Tuesday, April 15, 2008

WINE REVIEWS FROM WINERIES UNLIMITED: PART 2

Here's a few more reviews of wines I liked at the Winemaker's BYOW.

Silver Decoy Winery


2006 Retriever
This is an old favorite. 80% Sangiovese. 16% Merlot. 4% Cabernet Franc The Sangiovese spent no time in oak. The Merlot spent 8 months in oak. and the Cabernet Franc spent 12 months in oak. 100% estate grown. Very aromatic. Very nice.

2006 Cabernet Franc
This medium to deep bodied red spent 9 months in oak. It has a wonderful nose of rasperberries and vanilla. Very smooth. Very, very nice.

Heritage Station Cabernet Franc 2005
There has been a Heritage family farming the land of Richwood Farm since 1851, mostly fruit orchards – peaches, apples, plums, nectarines. In 2001, Bill and Penni Heritage planted a more commercially successful crop than the fruit trees – merlot, chardonnay, cabernet sauvignon, and cabernet franc. Today, those with sharp eyes will notice other types of vines –chambourcin and concord; test blocks of petite verdot, pinot gris, sauvignon blanc, malbec, pinot noir, sangiovese, syrah and grenache.

I met Bill who proudly stood behind the table pouring his wine. The nose with full with a big smell of strawberries and vanilla. And the wine was fruity, but finished dry and smooth. Very nice surprise.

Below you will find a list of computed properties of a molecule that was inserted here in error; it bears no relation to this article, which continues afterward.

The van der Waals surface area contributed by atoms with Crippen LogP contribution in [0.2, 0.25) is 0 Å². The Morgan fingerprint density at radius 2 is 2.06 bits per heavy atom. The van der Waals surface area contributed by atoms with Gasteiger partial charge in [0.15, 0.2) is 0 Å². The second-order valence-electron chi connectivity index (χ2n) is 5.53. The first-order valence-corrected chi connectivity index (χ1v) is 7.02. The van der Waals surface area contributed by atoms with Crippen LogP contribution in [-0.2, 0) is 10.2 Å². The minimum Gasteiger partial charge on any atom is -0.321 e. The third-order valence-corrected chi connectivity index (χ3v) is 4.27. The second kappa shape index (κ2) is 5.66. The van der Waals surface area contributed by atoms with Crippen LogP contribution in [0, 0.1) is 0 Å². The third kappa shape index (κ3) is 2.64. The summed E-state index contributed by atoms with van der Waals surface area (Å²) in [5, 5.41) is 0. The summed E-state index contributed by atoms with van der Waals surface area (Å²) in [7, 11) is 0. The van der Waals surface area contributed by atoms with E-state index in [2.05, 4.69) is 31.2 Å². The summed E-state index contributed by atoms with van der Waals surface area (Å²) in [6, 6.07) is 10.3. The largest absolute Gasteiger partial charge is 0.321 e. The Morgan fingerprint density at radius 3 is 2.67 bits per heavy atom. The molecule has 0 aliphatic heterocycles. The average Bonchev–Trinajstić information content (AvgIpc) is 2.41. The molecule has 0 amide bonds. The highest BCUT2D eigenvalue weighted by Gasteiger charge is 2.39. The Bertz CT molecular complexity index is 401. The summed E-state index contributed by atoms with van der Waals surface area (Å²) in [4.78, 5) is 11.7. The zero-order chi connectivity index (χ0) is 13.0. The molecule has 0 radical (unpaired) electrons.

Beans Creek Cynthia 2005

Tom Brown made his first wine in 1976 in a pickle crock in his mother's kitchen with childhood friends Joe and Dan Lasater. In 2003 with the help and support of other winegrowing families his dream of owning a winery became a reality. Their member vineyards are located in Coffee, Warren and Williamson counties of middle Tennessee. We purchase grapes from growers in Sumner, Robertson, Sequatchie, Loudon and Sullivan counties of Tennessee. Bean's Creek Winery is pleased to offer a wide selection of Tennessee wines. In 2007 they won at the Fingerlakes International Wine Competition. They took home Double Gold for their Tennessee Traminette.

It was my first taste of Tennesee wine and I found it very tastey. A very nice surprise.

Chrysalis 2006 Norton

In 1996, Jennifer McCloud moved to Virginia and soon settled in the rolling foothills of the Piedmont to set about making her dream of owning a winery a reality. Chrysalis Vineyards -- named symbolically for the rare nectar of fine wine emerging from the barrel so as the butterfly emerges from her cocoon -- was born in 1997. Chrysalis Vineyards has established a series of excellent vineyards rolling across more than 67 acres in the foothills of the Northern Blue Ridge & Bull Run Mountains. Chrysalis has one of the largest planting of Norton in North America.

The Norton is dark in color with big fruity flavors and firm acidity. According to Chrysalis, Norton (or Cynthiana as it is sometimes called) is the most expensive non-vinifera grape in eastern America. This wine was big and fruity with a nice finish.